Oral antibiotic use and chronic disease: long-term health impact beyond antimicrobial resistance and Clostridioides difficile

Gut Microbes. 2020 Jul 3;11(4):1092-1103. doi: 10.1080/19490976.2019.1706425. Epub 2020 Feb 9.


We recently reported an increased colon cancer risk associated with oral antibiotic use in a large United Kingdom population. This association between antibiotic exposure and cancer risk adds to a growing body of evidence that antibiotic use has unintended off-target long-term health consequences. This addendum highlights major studies linking antibiotic use and chronic disease in pediatric and adult populations. Microbiota dysbiosis is the key proposed mechanism underlying antibiotic:disease associations, resulting in alterations in gene expression, epigenetic modification, colonization by pathogenic bacteria, instigation of biofilms, and immune regulation and inflammation. These adverse outcomes of antibiotic exposure underscore the need for diagnostic and antibiotic stewardship, as well as the urgency for further development of non-antibiotic therapies for bacterial infections.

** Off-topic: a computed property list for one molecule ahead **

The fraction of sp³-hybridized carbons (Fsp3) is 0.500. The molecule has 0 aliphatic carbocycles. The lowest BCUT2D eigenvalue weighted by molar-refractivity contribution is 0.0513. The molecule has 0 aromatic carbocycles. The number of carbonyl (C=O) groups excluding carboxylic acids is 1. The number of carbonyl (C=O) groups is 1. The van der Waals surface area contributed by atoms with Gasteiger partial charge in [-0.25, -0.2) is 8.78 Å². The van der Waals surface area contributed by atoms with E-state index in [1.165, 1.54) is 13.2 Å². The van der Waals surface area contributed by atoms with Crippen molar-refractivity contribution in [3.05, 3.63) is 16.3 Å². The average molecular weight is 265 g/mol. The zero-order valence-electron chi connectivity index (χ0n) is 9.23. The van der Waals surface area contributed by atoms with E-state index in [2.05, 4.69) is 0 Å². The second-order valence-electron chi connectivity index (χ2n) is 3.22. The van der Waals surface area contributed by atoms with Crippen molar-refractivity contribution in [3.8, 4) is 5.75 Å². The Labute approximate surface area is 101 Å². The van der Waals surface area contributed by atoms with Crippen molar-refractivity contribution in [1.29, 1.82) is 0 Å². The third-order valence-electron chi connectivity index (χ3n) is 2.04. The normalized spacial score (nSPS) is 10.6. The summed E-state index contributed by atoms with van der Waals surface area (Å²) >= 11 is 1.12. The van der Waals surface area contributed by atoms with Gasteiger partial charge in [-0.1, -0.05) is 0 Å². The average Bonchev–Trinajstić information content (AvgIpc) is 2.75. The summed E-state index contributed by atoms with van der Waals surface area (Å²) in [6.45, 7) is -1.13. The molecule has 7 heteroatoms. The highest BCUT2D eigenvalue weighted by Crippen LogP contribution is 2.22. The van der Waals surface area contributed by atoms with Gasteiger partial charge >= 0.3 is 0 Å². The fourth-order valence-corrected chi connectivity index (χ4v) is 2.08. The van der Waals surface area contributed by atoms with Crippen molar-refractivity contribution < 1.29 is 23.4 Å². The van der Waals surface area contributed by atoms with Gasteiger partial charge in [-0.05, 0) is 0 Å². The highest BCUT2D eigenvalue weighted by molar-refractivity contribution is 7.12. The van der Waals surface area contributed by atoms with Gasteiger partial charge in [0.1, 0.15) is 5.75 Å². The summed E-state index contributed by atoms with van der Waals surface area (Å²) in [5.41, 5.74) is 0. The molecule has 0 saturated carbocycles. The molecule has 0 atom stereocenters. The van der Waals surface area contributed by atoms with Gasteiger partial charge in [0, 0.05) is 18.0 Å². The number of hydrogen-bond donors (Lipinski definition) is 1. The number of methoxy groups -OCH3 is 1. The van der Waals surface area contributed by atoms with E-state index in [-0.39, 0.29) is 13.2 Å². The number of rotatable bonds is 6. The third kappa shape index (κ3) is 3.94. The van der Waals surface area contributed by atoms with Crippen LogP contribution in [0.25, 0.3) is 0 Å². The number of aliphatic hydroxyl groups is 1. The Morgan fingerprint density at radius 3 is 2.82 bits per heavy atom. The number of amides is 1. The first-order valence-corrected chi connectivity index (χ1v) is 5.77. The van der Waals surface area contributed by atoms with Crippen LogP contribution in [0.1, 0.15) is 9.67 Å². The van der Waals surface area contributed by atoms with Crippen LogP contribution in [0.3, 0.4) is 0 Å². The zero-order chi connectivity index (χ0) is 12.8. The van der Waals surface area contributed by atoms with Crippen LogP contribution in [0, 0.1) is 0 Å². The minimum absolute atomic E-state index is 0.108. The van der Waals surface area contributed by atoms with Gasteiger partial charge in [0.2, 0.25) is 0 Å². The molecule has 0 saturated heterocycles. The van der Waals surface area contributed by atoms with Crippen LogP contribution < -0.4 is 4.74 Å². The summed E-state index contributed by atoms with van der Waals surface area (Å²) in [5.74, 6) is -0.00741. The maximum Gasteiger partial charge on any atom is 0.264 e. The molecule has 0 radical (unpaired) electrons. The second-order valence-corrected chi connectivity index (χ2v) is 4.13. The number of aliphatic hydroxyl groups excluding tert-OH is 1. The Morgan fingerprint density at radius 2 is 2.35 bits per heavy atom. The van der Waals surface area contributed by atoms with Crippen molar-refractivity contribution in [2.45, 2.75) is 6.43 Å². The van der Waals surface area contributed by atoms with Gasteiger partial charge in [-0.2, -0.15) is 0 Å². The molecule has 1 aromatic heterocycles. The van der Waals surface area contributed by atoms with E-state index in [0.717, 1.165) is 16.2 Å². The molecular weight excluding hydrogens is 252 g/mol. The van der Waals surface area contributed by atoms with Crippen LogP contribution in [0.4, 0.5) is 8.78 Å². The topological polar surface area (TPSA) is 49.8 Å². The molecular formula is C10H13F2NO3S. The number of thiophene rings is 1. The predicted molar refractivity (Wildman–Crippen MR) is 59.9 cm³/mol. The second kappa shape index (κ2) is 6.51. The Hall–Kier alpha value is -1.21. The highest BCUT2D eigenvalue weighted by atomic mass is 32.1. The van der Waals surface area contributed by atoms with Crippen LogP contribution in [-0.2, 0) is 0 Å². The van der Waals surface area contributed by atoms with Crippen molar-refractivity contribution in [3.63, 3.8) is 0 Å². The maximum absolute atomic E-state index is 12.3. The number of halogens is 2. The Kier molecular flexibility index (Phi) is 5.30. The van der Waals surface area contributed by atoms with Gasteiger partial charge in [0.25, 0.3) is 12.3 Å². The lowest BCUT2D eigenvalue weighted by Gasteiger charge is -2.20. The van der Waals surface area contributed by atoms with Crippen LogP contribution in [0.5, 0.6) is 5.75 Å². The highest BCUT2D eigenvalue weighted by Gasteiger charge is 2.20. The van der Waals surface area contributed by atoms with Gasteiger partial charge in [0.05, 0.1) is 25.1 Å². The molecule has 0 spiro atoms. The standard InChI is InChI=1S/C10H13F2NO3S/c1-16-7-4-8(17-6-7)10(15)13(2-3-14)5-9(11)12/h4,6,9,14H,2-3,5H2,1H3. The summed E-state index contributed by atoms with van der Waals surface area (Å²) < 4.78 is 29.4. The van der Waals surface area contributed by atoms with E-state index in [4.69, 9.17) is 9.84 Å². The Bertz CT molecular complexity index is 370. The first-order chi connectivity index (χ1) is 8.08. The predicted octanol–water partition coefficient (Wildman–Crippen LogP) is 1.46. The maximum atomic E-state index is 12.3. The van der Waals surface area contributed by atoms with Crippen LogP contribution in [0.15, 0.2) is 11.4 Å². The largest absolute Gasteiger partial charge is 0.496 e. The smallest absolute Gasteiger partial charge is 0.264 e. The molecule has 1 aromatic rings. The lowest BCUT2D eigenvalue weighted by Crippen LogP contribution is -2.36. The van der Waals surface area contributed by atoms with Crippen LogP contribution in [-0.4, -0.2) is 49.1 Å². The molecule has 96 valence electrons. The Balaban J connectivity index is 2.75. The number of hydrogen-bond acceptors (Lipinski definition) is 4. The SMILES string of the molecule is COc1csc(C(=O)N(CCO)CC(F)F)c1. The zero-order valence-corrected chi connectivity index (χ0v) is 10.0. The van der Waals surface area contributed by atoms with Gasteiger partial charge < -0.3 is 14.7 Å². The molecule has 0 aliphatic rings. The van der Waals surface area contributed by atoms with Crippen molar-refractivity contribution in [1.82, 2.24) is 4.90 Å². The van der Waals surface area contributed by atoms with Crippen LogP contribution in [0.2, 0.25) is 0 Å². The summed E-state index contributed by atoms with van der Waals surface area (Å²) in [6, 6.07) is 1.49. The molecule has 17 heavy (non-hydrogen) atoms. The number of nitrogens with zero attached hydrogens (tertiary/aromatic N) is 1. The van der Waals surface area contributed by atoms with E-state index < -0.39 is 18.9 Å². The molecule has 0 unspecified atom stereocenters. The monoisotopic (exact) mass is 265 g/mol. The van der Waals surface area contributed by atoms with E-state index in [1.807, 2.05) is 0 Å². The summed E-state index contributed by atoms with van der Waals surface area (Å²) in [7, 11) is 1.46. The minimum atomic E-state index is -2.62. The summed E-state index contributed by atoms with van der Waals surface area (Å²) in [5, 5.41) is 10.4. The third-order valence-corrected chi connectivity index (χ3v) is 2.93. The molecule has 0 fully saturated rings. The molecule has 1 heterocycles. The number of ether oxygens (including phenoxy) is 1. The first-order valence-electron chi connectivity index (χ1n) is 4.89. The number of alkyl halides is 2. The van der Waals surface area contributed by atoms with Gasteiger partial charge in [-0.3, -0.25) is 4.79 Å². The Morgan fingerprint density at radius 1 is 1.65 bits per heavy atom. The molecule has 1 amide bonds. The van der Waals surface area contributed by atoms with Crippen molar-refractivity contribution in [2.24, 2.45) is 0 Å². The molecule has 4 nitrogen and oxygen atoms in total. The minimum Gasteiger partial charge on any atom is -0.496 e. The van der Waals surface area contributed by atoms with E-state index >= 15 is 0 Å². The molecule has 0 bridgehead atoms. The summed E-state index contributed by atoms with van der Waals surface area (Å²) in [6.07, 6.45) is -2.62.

Keywords: Colorectal cancer; antibiotic stewardship; antibiotics; cancer risk; carcinogenesis; microbiota dysbiosis.

Publication types

  • Research Support, N.I.H., Extramural
  • Research Support, Non-U.S. Gov't

MeSH terms

  • Administration, Oral
  • Adolescent
  • Adult
  • Aged
  • Anti-Bacterial Agents / administration & dosage
  • Anti-Bacterial Agents / adverse effects
  • Anti-Bacterial Agents / therapeutic use*
  • Antimicrobial Stewardship
  • Bacteria / drug effects
  • Bacterial Infections / drug therapy
  • Bacterial Infections / therapy
  • Child
  • Chronic Disease / epidemiology*
  • Clostridioides difficile
  • Clostridium Infections / etiology
  • Clostridium Infections / microbiology
  • Colonic Neoplasms / epidemiology
  • Drug Resistance, Bacterial
  • Drug Utilization*
  • Dysbiosis / etiology
  • Gastrointestinal Microbiome / drug effects*
  • Humans
  • Prescription Drug Overuse
  • Risk Factors


  • Anti-Bacterial Agents